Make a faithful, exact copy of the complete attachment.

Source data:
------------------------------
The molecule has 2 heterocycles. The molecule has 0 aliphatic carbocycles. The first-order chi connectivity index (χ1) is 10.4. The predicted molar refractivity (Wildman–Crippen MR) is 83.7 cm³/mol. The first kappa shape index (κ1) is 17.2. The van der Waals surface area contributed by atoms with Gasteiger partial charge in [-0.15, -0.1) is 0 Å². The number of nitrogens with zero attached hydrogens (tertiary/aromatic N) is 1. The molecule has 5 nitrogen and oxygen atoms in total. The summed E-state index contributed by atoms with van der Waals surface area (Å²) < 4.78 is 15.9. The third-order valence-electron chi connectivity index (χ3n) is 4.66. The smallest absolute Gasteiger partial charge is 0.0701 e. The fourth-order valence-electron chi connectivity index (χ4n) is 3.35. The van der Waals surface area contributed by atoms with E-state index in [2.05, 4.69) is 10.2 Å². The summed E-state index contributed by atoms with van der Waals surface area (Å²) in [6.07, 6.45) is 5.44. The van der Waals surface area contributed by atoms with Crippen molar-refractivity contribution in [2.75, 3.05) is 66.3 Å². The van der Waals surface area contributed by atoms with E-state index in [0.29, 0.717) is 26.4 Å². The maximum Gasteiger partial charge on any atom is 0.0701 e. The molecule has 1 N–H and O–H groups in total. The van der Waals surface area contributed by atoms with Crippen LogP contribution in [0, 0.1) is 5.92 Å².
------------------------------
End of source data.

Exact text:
The molecule has 2 heterocycles. The molecule has 0 aliphatic carbocycles. The first-order chi connectivity index (χ1) is 10.4. The predicted molar refractivity (Wildman–Crippen MR) is 83.7 cm³/mol. The first kappa shape index (κ1) is 17.2. The van der Waals surface area contributed by atoms with Gasteiger partial charge in [-0.15, -0.1) is 0 Å². The number of nitrogens with zero attached hydrogens (tertiary/aromatic N) is 1. The molecule has 5 nitrogen and oxygen atoms in total. The summed E-state index contributed by atoms with van der Waals surface area (Å²) < 4.78 is 15.9. The third-order valence-electron chi connectivity index (χ3n) is 4.66. The smallest absolute Gasteiger partial charge is 0.0701 e. The fourth-order valence-electron chi connectivity index (χ4n) is 3.35. The van der Waals surface area contributed by atoms with E-state index in [2.05, 4.69) is 10.2 Å². The summed E-state index contributed by atoms with van der Waals surface area (Å²) in [6.07, 6.45) is 5.44. The van der Waals surface area contributed by atoms with Crippen molar-refractivity contribution in [2.75, 3.05) is 66.3 Å². The van der Waals surface area contributed by atoms with E-state index in [0.29, 0.717) is 26.4 Å². The maximum Gasteiger partial charge on any atom is 0.0701 e. The molecule has 1 N–H and O–H groups in total. The van der Waals surface area contributed by atoms with Crippen LogP contribution in [0, 0.1) is 5.92 Å².